Some Mechanisms

To keep the mechanistic side brief, low levels of muscle glycogen increase signalling enzymes known as AMPK and p38MAPK, in return activates the downstream transcription coactivator; PGC-1alpha which stimulates mitochondrial biogenesis. Therefore, in order to further increase the end goal of mitochondrial biogenesis, carbohydrate restriction appears to be favourable.  It’s worth noting that the endurance training adaptation with a traditional carbohydrate fuelling strategy also yields a training adaptation through increases in VO2max, however not to the same magnitude of carbohydrate restriction as many of the muscular adaptations become blunted when carbohydrates are consumed.

The Downside

As with any intervention, a trade-off or compromise will become apparent – this is no different to the ‘train low’ paradigm.  The favourable components of ‘train low’ have been mentioned above, however with any positive approach, comes some negatives. Below outlines the main concerns with training for long periods of time without the provision of carbohydrates.
  • It’s been well documented and previously discussed in a previous post; Low Carbohydrate dieting for Sports: On its Last Legs? that the provision of carbohydrates drives exercise performance. Therefore during periods of carbohydrate restriction, maintaining training performance and workload will be reduced. This may result in a lower training impulse (training volume x training intensity) and in some cases may result in the ability to hit a desired workload set by a training programme or staff.
  • Carbohydrate restriction during higher intensity exercise may compromise the immune system and increase susceptibility to illness and infection. Given carbohydrates role in reducing exercise induced immunosupression, this is a trade off worth being mindful of if the occurrence of illness is frequent. From a nutrition perspective, more on nutrition and immune health can be found in a previous post aimed at rugby players during preseason; Nutrition Principles for Staying Healthy.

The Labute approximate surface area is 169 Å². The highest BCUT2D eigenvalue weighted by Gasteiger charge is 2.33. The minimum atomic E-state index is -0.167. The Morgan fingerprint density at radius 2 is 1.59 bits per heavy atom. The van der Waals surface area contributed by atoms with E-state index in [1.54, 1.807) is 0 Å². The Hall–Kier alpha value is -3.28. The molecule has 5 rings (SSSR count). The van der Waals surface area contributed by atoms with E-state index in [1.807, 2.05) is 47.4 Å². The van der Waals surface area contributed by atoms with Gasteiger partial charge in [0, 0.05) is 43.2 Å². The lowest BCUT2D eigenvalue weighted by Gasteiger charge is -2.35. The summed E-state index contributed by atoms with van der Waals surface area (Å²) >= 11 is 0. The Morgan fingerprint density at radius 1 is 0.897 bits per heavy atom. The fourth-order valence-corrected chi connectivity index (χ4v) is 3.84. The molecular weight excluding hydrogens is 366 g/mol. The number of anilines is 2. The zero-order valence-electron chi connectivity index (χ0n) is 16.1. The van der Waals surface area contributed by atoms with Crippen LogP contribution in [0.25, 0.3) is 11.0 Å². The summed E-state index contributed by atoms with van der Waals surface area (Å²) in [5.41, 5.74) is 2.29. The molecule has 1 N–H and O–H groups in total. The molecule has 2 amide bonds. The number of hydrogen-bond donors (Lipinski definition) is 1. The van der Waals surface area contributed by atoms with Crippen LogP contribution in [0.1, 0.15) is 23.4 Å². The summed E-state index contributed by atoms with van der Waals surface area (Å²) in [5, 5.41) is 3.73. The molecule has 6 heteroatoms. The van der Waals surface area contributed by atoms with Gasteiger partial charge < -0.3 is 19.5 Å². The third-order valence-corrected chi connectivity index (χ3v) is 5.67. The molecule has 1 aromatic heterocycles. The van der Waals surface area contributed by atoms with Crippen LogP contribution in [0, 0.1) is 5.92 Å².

• Prolonged low carbohydrate availability in the absence of dietary protein can cause elevated rates of muscle protein breakdown, which may lead to muscle mass loss if repeated on a continual basis. With muscle mass loss, decrements in strength, power and muscular endurance will be observed – which are not favourable attributes for an athlete to have.
  • Continuously training with low carbohydrate availability can impair carbohydrate utilisation when consumed through the diet. This is a negative adaptation to chronic low carbohydrate training and may decrease competitive performances when consuming carbohydrates to fuel the race or event.
A misunderstanding occurs with ‘train low’ as it is often believed to be a low or zero carbohydrate diet, which simply isn’t the case. Training low involves carbohydrate manipulation on a daily basis, where total daily carbohydrate intakes are still met through withholding carbohydrates in some meals; before, during and after training sessions and compensating in other meals. For example, Marquet et al (2016) compared a three week carbohydrate equated diet (6 grams per kilogram of bodyweight ~ 420g from a 70kg athlete), however one group manipulated carbohydrates timing over the course of the day for low and high intensity training sessions, where the control group consumed an equal amount of carbohydrate spread throughout the day. At the end of the three week period, the group that manipulated carbohydrate intake around their sessions improved submaximal cycling economy, as well as supramaximal cycling capacity and 10-km running time. Therefore, manipulating the timing of a high carbohydrate diet (6g per kilogram of bodyweight) can improve exercise performance and highlights that the ‘train low’ paradigm is not a low or zero carbohydrate diet.